BRB director Carlos Acosta adapted his ambitious 2103 Royal Ballet production of Don Quixote to meet the demands of a touring company and came up with a new uncluttered production that privileges dancing, while providing it with an exquisite framework of sets and costumes.
His choreography responds with intelligence and wit to Minkus’s sparkling score, played live by the Royal Ballet Sinfonia under Paul Murphy.
Briefly, the ballet tells the story of two village lovers somewhere in Spain: the ever-resourceful Kitri and the penniless barber Basilio. Her tavern-owner father disapproves and wants her to marry the rich fop Gamache. Simultaneously, the old nobleman Don Quixote, accompanied by his faithful Sancho Panza, sets off to perform feats of chivalry and thus win the heart of his ideal woman Dulcinea.
KIt Holder and Sancho Panza, Tom Rogers and Don Quixote in BRB's Don Quixote. Photo: Johan Persson
After many adventures, Don Quixote persuades Kitri's father to let her marry Basilio, and the ballet ends in a glorious wedding feast.
With numerous named characters and lots of ensemble numbers, the ballet is a whirlwind of dancing, most of it requiring virtuoso technique and compelling acting. On press night the lead roles of Kitri and Basilio went to company principals Momoko Hirata (pictured top) and Mathias Dingman.
Mathias Dingman as Basilio in BRB's Don Quixote. Photo: Johan Persson
The petite Hirata is a lovely ballerina simultaneous delicate and powerful. The earthy role of the sassy Kitri doesn’t come naturally to her, but she grew into it and by the wedding scene was an authoritative Kitri, her fouettés breathtakingly assured. But the highlight of her performance came in the vision scene of Act II, when Don Quixote dreams of a magical Garden of the Dryads and pictures Kitri as Dulcinea.
Momoko Hirata and artists of Birmingham Royal Ballet in Don Quixote. Photo: Johan Persson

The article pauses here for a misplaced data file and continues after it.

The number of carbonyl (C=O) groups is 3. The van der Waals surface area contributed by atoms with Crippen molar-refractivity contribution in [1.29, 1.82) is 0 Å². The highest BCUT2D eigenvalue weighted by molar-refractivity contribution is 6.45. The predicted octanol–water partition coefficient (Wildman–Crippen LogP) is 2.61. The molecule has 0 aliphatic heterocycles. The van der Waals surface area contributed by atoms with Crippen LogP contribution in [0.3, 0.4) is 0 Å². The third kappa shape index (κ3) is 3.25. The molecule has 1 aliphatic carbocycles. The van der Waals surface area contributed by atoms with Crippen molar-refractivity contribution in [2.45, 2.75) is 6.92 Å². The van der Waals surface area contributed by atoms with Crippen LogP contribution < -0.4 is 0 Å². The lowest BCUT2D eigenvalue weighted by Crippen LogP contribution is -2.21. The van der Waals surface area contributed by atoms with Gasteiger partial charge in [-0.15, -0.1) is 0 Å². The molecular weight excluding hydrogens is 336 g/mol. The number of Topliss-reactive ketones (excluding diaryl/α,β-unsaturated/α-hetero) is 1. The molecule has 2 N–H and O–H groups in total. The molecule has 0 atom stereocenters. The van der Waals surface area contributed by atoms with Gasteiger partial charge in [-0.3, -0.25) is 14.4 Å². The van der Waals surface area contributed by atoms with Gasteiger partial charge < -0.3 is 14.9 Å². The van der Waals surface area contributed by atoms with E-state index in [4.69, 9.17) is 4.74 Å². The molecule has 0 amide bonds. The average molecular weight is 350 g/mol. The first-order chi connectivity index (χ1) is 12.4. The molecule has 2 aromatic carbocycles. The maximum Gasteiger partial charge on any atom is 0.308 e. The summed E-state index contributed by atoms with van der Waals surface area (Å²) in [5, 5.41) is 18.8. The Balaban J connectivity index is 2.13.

Plaudits, too, to Tim Hatley for truly magical designs in tones of white and gold for this scene.
Dingman is a good partner and a competent dancer, but lacks the acting ability that made his boss, Acosta, such a cheeky, irresistible Basilio.
The whole company danced with vim and verve and looked as though they were having fun.
There were two remarkable performances on the night: Brandon Lawrence as the famous matador Espada and Tzu-Chao Chou as Amour in the Garden of the Dryads, a role normally danced by a woman.
Lawrence is tall and sublimely elegant, his dancing so effortless one moment is on the ground, the next he’s soaring in a perfect split jeté and you’ve no idea how he got there. His acting is excellent, with his matador a perfect combination of humour and cod-Spanish machismo.
Brandon Lawrence and artists of Birmingham Royal Ballet in the matador scene of Don Quixote. Photo: Emma Kauldhar
As Amour Tzu-Chao Chou was an impish delight, with perfect control of his dizzying speed and an appealing way of fixing the audience with his eye and a knowing smile.
In short, BRB’s Don Quixote offers the perfect antidote to the troubled times we’re living through. I say, go!
|What||Don Quixote, Birmingham Royal Ballet review|
|Where||Sadler's Wells, Rosebery Avenue, London, EC1R 4TN | MAP|
|Nearest tube||Angel (underground)|
06 Jul 22 – 09 Jul 22, 19:30 Thu & Sat mats 14:30 Dur.: 2 hours 50 mins inc two intervals
|Price||£15-£65 (+booking fee|
|Website||Click here to book|